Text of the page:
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Stock markets rise again — here's what to watch now

Ivana Freitas
Stocks rise despite worsening coronavirus cases—Five experts on the volatility

 Stock markets had another day in the green. 

Shares were on the rebound after a $2 trillion relief bill from Congress moved closer to being signed, sending the Dow Jones Industrial Average and S&P 500 soaring. 

Here is what five market experts are watching now. 

Investors stay calm 

Ronald Kruszewski, CEO of Stifel, says the Fed has done well in injecting liquidity into the market. 

"This decline in the market happened so fast and so suddenly and was so precipitous that many clients now are sitting there and looking at it, as they should, and saying, "Is it now down 20% from here or is the more likely upside?" And so, I think clients have been surprisingly calm. Maybe they have to be. I'm supposedly an expert, and I watched my own portfolio drop precipitously, saying "Why didn't I sell?" But of course, I know better, and our clients know better. So, I think that, that's been, you know, surprisingly calm. In terms of money markets and all that, look, the Fed has done a remarkable job of making sure there's liquidity in the system. And when you look at what the Fed has done you can go back to the old adage: Don't fight the Fed."

A 'rip-roaring economy' 

Alli McCartney, managing director at UBS Private Wealth Management, says normalcy will return to the market eventually. 

"Look, we came from a rip-roaring economy, lowest unemployment we've ever seen. Strong consumers, strong consumer balance sheets — we're going to get there again, whether it's a 'V' shape, a 'W' shape, a 'U' shape. When you are investing for long-term investors, that's not really the point; trading in and out. We are waiting for [volatility] to come down. ... We just cannot sustain these levels, just like we cannot sustain the panic of going to the food store and [people] hijacking toilet paper. ... When we get rallies, taking a little risk off the table for those clients who either need additional liquidity or would like to buy some time. We will redeploy that and when we do, it will be largely into U.S. equities, whether we do that through the options market, ETFs or active management, which I think is going to be a new trend you will see coming forward."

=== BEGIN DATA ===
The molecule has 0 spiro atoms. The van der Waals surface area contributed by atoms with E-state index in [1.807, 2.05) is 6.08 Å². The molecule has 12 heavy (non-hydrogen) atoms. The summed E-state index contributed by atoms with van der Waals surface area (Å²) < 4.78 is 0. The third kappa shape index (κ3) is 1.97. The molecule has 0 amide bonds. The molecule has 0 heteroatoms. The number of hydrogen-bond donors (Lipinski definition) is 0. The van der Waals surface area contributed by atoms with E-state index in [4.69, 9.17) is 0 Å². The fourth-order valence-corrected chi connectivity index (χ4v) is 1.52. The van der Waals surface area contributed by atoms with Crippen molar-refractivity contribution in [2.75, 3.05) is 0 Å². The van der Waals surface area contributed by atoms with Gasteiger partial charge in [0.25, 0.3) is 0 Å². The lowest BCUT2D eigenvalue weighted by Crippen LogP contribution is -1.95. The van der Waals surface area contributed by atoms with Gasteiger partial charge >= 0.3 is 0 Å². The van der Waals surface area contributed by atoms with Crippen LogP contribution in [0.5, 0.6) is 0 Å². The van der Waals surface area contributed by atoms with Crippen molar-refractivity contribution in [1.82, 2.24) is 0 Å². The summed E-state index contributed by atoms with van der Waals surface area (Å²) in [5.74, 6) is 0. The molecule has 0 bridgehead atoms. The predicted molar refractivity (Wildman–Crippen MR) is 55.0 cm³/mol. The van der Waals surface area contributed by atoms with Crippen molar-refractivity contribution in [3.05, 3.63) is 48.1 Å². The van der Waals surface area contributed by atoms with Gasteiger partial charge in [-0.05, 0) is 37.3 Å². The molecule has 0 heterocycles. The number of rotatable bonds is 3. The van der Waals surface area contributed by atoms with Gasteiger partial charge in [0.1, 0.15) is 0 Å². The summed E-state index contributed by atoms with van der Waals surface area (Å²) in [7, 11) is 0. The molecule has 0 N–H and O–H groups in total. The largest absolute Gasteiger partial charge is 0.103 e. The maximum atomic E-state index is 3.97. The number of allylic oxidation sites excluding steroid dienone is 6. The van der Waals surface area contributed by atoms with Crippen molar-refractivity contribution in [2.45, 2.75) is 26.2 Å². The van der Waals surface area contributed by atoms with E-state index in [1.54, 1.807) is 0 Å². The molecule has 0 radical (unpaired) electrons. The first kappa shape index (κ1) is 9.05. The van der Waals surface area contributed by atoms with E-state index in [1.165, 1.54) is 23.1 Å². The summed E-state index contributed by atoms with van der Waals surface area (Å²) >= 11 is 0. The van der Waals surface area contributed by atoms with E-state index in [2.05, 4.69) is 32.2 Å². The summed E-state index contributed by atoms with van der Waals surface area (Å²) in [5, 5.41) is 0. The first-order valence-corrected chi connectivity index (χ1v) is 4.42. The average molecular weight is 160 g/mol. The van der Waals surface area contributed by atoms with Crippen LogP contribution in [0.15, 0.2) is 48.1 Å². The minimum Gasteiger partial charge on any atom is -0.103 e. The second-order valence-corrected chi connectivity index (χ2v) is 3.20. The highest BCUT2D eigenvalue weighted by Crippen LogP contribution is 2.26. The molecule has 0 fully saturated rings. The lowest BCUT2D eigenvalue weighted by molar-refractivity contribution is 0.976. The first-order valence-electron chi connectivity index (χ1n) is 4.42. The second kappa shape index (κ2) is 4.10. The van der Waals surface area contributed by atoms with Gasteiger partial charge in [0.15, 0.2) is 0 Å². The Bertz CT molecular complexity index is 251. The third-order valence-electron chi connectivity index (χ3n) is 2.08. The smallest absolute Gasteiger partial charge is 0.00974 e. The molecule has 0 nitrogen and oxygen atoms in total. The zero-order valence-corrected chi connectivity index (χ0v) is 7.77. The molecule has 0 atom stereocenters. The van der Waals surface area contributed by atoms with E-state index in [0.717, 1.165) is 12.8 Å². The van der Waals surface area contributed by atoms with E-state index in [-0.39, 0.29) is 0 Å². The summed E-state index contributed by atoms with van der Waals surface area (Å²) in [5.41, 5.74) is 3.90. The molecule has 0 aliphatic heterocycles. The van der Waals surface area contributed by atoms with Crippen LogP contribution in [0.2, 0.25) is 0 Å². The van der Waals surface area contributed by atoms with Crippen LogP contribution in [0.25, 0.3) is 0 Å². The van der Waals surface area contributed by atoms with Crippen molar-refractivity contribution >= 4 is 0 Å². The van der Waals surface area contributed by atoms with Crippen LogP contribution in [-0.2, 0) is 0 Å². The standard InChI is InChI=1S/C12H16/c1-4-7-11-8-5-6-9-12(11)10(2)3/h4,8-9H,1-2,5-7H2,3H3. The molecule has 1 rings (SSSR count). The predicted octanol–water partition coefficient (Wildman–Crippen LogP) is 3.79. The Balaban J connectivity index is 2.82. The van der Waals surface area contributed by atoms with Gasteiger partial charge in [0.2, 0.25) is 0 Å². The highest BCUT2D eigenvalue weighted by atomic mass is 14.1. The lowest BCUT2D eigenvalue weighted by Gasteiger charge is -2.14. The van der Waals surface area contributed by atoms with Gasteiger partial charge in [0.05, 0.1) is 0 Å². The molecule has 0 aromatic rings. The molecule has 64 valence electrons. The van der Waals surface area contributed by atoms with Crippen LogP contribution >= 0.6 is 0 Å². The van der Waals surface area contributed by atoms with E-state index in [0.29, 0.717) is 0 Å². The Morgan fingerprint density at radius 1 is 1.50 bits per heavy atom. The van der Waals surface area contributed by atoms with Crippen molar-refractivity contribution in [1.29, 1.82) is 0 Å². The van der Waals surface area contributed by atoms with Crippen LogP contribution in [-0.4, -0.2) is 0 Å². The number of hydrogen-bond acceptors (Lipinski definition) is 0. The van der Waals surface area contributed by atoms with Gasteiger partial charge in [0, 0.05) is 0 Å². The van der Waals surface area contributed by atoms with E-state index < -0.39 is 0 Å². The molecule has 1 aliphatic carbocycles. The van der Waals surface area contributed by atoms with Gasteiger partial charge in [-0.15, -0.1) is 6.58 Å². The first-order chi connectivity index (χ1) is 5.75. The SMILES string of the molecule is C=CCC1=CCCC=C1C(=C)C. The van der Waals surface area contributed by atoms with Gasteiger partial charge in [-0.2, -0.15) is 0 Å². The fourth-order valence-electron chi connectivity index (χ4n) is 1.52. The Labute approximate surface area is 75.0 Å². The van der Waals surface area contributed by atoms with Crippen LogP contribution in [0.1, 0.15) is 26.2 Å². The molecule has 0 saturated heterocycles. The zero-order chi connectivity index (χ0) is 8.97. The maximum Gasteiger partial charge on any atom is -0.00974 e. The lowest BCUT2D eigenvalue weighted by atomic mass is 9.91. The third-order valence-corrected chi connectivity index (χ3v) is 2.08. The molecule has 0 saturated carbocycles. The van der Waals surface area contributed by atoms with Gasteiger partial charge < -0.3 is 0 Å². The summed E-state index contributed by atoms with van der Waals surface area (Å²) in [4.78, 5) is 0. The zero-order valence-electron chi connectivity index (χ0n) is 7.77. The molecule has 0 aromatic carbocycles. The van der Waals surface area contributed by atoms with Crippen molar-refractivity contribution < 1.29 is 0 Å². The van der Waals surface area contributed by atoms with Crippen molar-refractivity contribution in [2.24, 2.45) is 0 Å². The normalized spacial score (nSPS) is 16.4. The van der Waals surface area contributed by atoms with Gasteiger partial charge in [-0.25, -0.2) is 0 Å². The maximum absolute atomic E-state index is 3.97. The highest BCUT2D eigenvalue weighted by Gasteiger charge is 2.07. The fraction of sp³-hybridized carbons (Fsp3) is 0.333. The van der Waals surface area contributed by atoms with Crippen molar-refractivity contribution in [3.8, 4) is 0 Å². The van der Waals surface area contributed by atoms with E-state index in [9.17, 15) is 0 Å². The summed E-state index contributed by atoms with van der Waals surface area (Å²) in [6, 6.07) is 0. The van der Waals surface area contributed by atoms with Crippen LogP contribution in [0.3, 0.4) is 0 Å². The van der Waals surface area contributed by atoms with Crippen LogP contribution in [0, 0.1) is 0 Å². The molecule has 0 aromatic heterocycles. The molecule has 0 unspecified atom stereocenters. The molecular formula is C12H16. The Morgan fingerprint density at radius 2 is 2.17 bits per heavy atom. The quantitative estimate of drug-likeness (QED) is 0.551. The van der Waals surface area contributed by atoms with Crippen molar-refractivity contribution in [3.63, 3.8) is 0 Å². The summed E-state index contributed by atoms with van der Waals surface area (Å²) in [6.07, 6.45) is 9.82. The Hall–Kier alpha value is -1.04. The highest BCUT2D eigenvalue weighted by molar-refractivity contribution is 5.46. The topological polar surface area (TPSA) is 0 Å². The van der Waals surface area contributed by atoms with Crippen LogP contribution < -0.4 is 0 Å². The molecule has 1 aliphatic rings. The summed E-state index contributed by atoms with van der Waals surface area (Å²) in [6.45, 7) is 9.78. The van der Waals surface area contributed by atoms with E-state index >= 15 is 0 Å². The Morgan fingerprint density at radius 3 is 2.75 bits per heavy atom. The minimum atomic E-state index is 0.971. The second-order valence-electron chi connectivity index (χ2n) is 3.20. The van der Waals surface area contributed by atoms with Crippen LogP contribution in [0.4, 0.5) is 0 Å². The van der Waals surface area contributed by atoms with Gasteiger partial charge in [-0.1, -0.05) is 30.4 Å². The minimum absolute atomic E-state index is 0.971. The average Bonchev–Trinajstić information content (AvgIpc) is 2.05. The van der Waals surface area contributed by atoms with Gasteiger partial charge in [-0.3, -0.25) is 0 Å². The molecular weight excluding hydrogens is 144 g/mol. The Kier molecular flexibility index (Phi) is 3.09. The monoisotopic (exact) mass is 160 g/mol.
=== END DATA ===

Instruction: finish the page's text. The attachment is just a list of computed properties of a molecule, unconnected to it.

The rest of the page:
Market needs to follow through

Andrew Slimmon, managing director at Morgan Stanley Investment Management, is starting to see signs of a bottom. 

"You need to see multiple good days of performance. ... In the last couple weeks we've had days of very good bounces but then there's been no follow through. So, what we really wanted to see is a follow-through day like today coming on the heels. That's a good sign. There's one thing that I would point out that is occurring, which is, there is a leadership rotation occurring over the last five years, just buying low [volatile] stocks has worked really well. Since early March, as the market has dropped, that hasn't outperformed. What is starting to outperform is actually more the cyclical stocks. That is a good sign of a bottom, when you get a leadership rotation. But I really think you need to see a couple good days to think we've put in a bottom here in the market on Monday. If in fact, we could reopen the economy then as it pertains to the market, the low is in. I mean, I always remind people that the worst time to invest is when things are great and they go to less great and the best time to invest is when things go from horrible to less horrible."

Don't buy the dips 

Jeff Krumpelman, chief investment strategist of Mariner Wealth Investors, says it is still too early to buy in on all the dips.

"While the technicals within stock land have looked pretty good the past couple days it's been refreshing to see high beta outperform low beta, and to see small caps do very well. And we do see sectors that we think are particularly attractive, yet I think it's too early to just say, 'Hey, buy on the dips, this is all done, it's nothing but up from here.' After we've had this euphoria from the policy announcement that seems to be in play, we're still going to meet this second quarter rough patch in the economy. And it's one thing to see it coming, it's another thing to actually read it in the papers every day. And then I think the coronavirus news, are we really bending the curve? That will be very important in the coming weeks here, so we're upgrading, we're holding our ground, but we're not aggressive buyers."

Market value still out there 

Jason Brady, CEO of Thornburg Investment Management, says there is still value to be found despite market uncertainties.

"It's too early to call it as a 'Hey, it's an all-clear signal.' Look, I actually think at this point there are lots of opportunities out there. You know, I think we're seeing a margin of safety in certain prices that gives you some faith that you're going to get payback over a long period of time. ... I'm not an epidemiologist. I keep looking at the news just like everybody else. I don't think you're going to get one signal that's all clear. It's not — don't try to pick the bottom. I've bought the bottom before, but I've never just bought the bottom. So, just try to find value. There is value out there for sure."